by Mike Vinti
Local festival Boom-Bap announced its line-up last week to considerable hype from Facebook’s ‘heads and a somewhat more muted response from the Norwich/ Norfolk public at large. Boom Bap, as the name suggests, is a hip-hop festival — this year it’s taking place in the Suffolk countryside from 5th-7th June. It’s been running for a few years now and is part of an expanding hip-hop and rap scene in Norwich and the surrounding marsh-land between here and Yarmouth. So far they’ve announced Odd Future’s kid wonder Earl Sweatshirt and Skepta collaborating New York group RATKING as headliners, with cult legends Jehru the Damaja and Homeboy Sandman taking high slots on the bill as well. If you were to visit the corner of the internet where rap nerds meet, you’d find thread after thread of discussion and hype surrounding each of these artists, but talk to most people in Norwich or even at the youthful bubble that is the University of East Anglia and they won’t have a clue who you’re talking about.
This is no slight on those people, music is subjective, there’s a lot of it, blah blah blah, but I couldn’t help but wonder why in particular so few people, outside of those who are borderline obsessed, know about Hip-Hop in the UK?
The immediate and obvious answer is that it’s a genre whose roots are firmly on the other side of the Atlantic. Hip-hop was born and bred on the streets of big, tough American cities like New York and Chicago (east sideeee) with high levels of unemployment and street crime, a struggle that thankfully, isn’t as familiar to people in the UK as it is in the US. However we’ve had the internet for over ten years now and America has been exporting musical trends to the UK since Hendrix, so the logic that hip-hop doesn’t resonate with people in Britain because of geography doesn’t really stand-up.
So what about cultural issues? The UK and the US aren’t worlds apart culturally, but there is some difference and the caricatured ‘mainstream’ incarnations of hip-hop that end up in the British charts can create a picture of a genre that revels in its own success and likes to show it off; a tendency that has never gone down to well on our fair isles.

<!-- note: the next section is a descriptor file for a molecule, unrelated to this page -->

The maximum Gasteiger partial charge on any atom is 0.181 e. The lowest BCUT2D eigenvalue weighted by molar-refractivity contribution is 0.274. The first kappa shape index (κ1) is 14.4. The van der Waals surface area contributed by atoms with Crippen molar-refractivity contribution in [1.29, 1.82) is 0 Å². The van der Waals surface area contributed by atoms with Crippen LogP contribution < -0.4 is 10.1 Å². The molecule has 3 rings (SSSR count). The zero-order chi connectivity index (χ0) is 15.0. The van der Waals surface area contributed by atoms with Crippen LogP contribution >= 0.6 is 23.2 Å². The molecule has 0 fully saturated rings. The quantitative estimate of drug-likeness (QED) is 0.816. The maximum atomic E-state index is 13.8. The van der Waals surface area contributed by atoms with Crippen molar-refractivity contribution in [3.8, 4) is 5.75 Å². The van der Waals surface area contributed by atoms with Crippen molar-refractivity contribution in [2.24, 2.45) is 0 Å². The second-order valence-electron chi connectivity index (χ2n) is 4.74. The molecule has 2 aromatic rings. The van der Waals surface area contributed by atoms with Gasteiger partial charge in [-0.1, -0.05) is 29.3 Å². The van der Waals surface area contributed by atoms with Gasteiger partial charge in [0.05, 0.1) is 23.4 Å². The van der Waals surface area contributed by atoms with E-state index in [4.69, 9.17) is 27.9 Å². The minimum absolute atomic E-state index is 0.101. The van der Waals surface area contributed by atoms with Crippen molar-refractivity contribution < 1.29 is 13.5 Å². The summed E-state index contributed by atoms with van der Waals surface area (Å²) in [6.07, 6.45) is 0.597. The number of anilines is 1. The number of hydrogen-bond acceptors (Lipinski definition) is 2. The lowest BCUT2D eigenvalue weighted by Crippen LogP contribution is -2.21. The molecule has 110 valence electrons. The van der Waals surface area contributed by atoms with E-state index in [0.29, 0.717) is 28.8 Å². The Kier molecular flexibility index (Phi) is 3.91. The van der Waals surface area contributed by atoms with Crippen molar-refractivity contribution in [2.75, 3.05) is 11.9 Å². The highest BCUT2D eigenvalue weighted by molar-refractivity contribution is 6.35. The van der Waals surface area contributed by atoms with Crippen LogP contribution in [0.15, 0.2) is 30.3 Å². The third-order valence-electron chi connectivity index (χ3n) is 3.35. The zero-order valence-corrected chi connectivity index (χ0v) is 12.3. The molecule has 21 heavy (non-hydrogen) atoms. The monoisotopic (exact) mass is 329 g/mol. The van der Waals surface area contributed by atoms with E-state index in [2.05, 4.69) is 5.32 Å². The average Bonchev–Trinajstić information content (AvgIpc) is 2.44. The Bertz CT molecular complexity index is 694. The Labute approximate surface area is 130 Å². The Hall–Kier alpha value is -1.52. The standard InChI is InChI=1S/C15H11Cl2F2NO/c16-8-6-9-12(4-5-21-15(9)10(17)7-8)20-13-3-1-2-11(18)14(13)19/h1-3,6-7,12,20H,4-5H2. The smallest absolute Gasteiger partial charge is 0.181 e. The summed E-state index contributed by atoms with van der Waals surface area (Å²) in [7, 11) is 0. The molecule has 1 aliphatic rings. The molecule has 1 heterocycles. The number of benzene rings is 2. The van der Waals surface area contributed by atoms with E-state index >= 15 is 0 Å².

Yet most hip-hop, contrary to what ITV and Sky News may think, isn’t exclusively about diamonds and the objectification of women. It’s political, emotional, and for want of a better word ‘real’. Hip-hop has its own notion of authenticity; as long as you make good music and don’t forget your roots you’ll be respected. Unlike so much of the popular music that dominates the charts hip-hop is made by mostly working class artists and shock horror, it reflects the reality of life in the ‘ghetto’ for many people.
Since its breakthrough into the mainstream, which for many people was when a white guy started doing it (shout out to slim shady), hip-hop has been constantly criticised for glorifying violence, drug dealing, and homophobia; most often by middle class parents and white, middle aged men on the TV. These are problems that should be understood within their context.
Guns, drugs and gangs don’t exist because people started rapping about them; people started rapping about them because they existed.
This isn’t to excuse problematic views that some rappers hold, but it’s important to note that these are real struggles. Everyday people in the richest and supposedly most powerful nation on earth have to navigate these challenges and hip-hop is part of that navigation, it’s a means through which people that have been denied opportunity can speak out and if they make it big, get out. In the words of the late Capital Steez ‘it’s a shame that flipping crack’ll be the best alternative if you don’t make it rapping’.
Hip-hop is a genre steeped in oppression, the reality of life in Englewood or on the corner of 64th and Normal is complex and often dangerous. Local authorities have more or less abandoned many of the neighbourhoods from which hip-hop grew. Much like inner city London, schools are under-resourced, job are underpaid, and social housing is underfunded, not to mention the issues surrounding race in the US.
Many of the artists within hip-hop’s canon reflect these struggles and take aim at those at the top, who protect police officers from prison time when they kill unarmed black men — Eric Garner, Michael Brown, sadly the list goes on — while at the same time enforcing mandatory minimums on drug charges that disproportionately affect minorities.
When the system is so heavily rigged against the poor and minorities, can you blame rappers for bragging about their wealth when they make it?
Hip-hop is the ‘political revolution’ the music press have been waiting for since Grunge turned out to be more about Heroin than poverty — the Telegraph just haven’t realised it yet. On their latest album Run The Jewels hit back against the ‘global grand dragons’ that run late-Capitalism, brilliantly mocking and taking down the establishment while at the same time capturing the raw aggression and disenfranchisement of the streets. If you haven’t listened to it you’re missing out. RTJ2 was universally hailed as one the albums of last year, but sadly it’s one of the few hip-hop albums to get mainstream coverage.
Boom Baps’s two headliners are perfect examples of intelligent, progressive hip-hop that has been ignored by a lot of the mainstream press. Earl Sweatshirt spits broken, dark poetry about the tribulations of growing up in LA and RATKING rap about the gentrification of New York with boundless enthusiasm. There is an entire world of political and boundary pushing music that could be classified as hip-hop, every city in the US has its own sound and every borough within that, and if you’re not open to it because you’re ‘not really into rap’ then more fool you.